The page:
Back in June, Steven Buchwald wrote here about the privacy implication of the “Internet of Things,” a term that is becoming popular for non-traditional smart devices, such as cars and everyday consumer appliances, which can now communicate with one another and with computer systems wirelessly. Steven set out a list of recommendations in order for consumer product manufacturers to minimize the potential legal exposure from their internet-ready “things” violating consumers’ privacy.
Now, as we predicted, the Federal Trade Commission (FTC) has filed its first complaint to protect consumers against the first internet thing to have gone wild: the notorious TRENDnet IP cameras that were in the news early this year for allowing hackers to peep into camera owners’ bedrooms, nurseries, etc…
According to The Verge:
While many IP cameras have open feeds that are semi-public and don’t require passwords, a close look at the Trendnet firmware revealed code that can be appended to the IP address of the camera, creating a URL of the camera’s feed that bypasses password authentication…
Other available cameras were found by searching shodanhq.com, a semi-shady site that catalogs open devices. Some of the more interesting camera feeds included a laundromat in Los Angeles, a bar and grill in Virginia, living rooms in Korea and Hong Kong, offices in Moscow, a Newark man watching the football game in a Giants jersey, and the inside of a turtle cage.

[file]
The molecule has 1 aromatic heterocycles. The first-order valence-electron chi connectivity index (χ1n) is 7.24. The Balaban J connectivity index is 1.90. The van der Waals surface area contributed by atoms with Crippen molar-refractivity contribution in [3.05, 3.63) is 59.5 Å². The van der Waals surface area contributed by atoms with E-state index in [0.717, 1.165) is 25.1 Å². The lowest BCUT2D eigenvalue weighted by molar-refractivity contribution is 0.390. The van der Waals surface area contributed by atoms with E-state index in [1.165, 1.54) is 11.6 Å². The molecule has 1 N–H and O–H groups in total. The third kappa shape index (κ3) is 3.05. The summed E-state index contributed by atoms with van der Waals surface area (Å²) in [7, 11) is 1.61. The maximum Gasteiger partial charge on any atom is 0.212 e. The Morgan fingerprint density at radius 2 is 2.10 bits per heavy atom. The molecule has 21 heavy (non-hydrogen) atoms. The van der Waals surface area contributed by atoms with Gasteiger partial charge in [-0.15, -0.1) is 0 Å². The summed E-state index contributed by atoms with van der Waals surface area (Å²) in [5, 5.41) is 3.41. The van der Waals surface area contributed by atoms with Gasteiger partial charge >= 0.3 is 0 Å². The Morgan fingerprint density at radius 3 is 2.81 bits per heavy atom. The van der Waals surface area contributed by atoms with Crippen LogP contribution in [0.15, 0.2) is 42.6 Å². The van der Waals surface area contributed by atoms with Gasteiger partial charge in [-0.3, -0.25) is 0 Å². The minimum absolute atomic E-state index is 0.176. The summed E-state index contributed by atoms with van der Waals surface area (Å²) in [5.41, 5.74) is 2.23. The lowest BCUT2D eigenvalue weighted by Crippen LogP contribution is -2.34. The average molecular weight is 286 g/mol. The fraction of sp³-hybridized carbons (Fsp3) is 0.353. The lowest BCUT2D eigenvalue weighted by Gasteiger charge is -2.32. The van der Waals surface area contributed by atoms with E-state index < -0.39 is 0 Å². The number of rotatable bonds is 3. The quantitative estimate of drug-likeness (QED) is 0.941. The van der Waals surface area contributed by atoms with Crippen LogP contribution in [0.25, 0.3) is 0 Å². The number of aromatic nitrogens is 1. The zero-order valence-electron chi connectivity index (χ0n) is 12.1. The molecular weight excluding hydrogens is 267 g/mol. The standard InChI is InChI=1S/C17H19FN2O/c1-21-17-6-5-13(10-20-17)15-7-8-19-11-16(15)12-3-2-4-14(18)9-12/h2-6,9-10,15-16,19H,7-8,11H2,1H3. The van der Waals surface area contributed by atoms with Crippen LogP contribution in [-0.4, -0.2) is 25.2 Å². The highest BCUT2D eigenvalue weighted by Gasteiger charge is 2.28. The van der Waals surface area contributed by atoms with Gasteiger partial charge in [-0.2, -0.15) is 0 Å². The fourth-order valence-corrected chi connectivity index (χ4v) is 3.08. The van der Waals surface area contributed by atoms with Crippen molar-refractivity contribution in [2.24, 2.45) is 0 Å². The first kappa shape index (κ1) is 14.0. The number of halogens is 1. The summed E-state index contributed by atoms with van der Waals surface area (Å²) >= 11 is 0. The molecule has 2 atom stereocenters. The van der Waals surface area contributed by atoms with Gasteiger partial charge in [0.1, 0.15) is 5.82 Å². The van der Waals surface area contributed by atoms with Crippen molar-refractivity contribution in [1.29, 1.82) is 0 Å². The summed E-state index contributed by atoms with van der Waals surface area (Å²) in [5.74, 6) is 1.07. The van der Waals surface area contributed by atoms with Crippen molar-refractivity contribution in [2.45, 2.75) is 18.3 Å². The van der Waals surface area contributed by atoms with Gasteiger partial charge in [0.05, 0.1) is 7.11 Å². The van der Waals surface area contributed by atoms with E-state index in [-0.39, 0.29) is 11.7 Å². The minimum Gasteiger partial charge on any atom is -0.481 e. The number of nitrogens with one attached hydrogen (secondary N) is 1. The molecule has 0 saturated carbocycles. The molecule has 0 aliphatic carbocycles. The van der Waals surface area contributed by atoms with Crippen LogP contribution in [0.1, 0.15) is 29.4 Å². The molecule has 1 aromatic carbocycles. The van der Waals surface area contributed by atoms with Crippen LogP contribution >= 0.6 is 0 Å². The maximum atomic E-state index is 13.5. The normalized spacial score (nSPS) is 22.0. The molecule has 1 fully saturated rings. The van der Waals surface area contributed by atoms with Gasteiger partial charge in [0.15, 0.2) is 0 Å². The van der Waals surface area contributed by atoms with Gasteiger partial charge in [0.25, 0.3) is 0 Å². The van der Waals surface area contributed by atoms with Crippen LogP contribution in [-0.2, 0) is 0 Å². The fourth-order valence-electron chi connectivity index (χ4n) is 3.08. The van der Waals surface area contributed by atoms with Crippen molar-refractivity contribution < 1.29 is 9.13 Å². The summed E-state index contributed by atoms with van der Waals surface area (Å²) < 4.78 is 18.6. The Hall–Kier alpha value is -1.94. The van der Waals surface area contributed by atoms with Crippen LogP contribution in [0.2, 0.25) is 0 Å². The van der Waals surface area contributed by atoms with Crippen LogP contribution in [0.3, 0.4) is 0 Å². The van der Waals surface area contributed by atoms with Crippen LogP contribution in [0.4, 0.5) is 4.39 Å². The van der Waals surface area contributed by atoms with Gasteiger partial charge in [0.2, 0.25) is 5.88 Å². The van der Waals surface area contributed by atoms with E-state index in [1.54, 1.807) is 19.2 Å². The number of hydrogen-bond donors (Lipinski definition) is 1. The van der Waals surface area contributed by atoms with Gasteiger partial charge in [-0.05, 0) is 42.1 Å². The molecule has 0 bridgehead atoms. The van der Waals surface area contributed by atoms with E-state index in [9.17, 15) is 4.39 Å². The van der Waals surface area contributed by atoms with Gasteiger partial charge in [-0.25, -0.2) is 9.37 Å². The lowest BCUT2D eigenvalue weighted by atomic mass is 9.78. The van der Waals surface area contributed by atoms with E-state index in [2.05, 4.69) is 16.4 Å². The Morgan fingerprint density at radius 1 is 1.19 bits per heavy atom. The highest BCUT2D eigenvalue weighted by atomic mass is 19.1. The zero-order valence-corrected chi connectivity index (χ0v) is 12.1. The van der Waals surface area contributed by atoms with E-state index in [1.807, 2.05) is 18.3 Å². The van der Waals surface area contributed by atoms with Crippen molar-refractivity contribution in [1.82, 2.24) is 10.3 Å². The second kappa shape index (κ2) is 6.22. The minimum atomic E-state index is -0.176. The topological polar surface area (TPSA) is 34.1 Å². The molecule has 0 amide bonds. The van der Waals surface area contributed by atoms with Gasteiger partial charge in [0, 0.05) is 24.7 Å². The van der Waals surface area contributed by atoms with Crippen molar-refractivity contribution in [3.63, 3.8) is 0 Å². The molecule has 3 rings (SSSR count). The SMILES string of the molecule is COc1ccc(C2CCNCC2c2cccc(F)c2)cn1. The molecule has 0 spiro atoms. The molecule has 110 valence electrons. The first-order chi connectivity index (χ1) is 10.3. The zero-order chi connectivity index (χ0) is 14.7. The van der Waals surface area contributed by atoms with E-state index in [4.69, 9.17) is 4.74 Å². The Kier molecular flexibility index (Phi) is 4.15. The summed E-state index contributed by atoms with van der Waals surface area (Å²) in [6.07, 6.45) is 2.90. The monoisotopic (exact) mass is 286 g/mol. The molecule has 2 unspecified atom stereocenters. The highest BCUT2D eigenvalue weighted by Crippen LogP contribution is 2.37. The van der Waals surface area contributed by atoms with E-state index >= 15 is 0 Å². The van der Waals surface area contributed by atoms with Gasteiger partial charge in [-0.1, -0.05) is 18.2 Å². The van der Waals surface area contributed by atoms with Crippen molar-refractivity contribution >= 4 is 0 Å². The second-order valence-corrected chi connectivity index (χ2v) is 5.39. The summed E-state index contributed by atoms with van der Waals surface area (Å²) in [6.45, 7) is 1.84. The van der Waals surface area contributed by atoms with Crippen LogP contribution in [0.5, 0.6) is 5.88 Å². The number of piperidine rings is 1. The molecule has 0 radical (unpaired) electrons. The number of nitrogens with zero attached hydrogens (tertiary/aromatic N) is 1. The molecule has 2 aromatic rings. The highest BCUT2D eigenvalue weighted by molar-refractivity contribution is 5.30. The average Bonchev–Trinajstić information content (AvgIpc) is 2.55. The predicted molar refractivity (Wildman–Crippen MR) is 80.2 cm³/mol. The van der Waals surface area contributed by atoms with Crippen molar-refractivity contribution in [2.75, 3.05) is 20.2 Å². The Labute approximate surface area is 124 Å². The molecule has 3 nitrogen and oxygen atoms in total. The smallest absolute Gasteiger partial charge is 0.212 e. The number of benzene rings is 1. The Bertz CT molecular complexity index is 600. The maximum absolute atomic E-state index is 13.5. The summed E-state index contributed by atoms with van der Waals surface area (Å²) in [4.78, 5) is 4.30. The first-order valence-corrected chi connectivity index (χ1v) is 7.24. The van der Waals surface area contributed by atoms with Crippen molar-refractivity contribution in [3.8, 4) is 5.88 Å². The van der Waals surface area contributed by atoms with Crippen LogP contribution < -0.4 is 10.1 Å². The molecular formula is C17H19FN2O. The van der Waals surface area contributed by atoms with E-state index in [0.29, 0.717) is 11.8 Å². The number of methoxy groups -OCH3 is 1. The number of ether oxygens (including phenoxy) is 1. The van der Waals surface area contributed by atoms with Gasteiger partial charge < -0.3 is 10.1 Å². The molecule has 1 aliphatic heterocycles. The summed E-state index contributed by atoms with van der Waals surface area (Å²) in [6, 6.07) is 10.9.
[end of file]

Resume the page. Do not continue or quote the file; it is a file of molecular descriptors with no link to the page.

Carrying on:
It didn’t take long for the FTC to step in. Forbes reports that the FTC has ordered TRENDnet to notify customers of the potential privacy flaws and to establish a comprehensive security program to fix the flaws. After this the FTC can fine TRENDnet $16,000 for every subsequent violation.
The takeaway: Much of what we describe as “disruptive technology,” which fuels our burgeoning tech startup market, would fall into the category of the “Internet of Things” — basic consumer goods that have been upgraded to function in our 21st Century realm of interconnecting wireless networks. Entrepreneurs and manufacturers need to be careful to employ and follow what are now fairly standard privacy protocols in order to avoid having these seemingly simple consumer goods create the same privacy headache (and litigation) that standard Web2.0 sites did when they first came out.
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